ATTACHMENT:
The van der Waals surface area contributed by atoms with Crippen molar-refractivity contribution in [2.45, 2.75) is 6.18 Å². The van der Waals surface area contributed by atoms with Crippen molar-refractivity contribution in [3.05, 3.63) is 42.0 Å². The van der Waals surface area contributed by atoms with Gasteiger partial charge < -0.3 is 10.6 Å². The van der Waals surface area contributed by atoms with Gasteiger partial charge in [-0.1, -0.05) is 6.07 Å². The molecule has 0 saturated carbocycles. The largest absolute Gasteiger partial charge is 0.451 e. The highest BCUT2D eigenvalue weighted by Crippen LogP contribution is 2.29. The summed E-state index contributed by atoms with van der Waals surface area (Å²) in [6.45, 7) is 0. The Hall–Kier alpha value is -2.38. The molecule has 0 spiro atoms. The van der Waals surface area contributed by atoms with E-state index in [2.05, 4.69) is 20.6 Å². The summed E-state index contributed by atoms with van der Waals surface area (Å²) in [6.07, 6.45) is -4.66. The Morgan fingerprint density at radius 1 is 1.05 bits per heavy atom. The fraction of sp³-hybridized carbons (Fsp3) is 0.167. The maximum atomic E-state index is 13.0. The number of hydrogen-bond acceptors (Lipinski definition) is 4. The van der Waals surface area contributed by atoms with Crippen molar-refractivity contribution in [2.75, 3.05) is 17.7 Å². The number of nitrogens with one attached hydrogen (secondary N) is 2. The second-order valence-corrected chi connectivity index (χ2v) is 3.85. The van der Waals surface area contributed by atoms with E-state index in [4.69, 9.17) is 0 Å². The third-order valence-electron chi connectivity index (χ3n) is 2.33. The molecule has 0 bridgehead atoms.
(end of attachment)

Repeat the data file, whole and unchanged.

The van der Waals surface area contributed by atoms with Crippen molar-refractivity contribution in [2.45, 2.75) is 6.18 Å². The van der Waals surface area contributed by atoms with Crippen molar-refractivity contribution in [3.05, 3.63) is 42.0 Å². The van der Waals surface area contributed by atoms with Gasteiger partial charge < -0.3 is 10.6 Å². The van der Waals surface area contributed by atoms with Gasteiger partial charge in [-0.1, -0.05) is 6.07 Å². The molecule has 0 saturated carbocycles. The largest absolute Gasteiger partial charge is 0.451 e. The highest BCUT2D eigenvalue weighted by Crippen LogP contribution is 2.29. The summed E-state index contributed by atoms with van der Waals surface area (Å²) in [6.45, 7) is 0. The Hall–Kier alpha value is -2.38. The molecule has 0 spiro atoms. The van der Waals surface area contributed by atoms with E-state index in [2.05, 4.69) is 20.6 Å². The summed E-state index contributed by atoms with van der Waals surface area (Å²) in [6.07, 6.45) is -4.66. The Morgan fingerprint density at radius 1 is 1.05 bits per heavy atom. The fraction of sp³-hybridized carbons (Fsp3) is 0.167. The maximum atomic E-state index is 13.0. The number of hydrogen-bond acceptors (Lipinski definition) is 4. The van der Waals surface area contributed by atoms with Crippen molar-refractivity contribution in [2.75, 3.05) is 17.7 Å². The number of nitrogens with one attached hydrogen (secondary N) is 2. The second-order valence-corrected chi connectivity index (χ2v) is 3.85. The van der Waals surface area contributed by atoms with E-state index in [4.69, 9.17) is 0 Å². The third-order valence-electron chi connectivity index (χ3n) is 2.33. The molecule has 0 bridgehead atoms.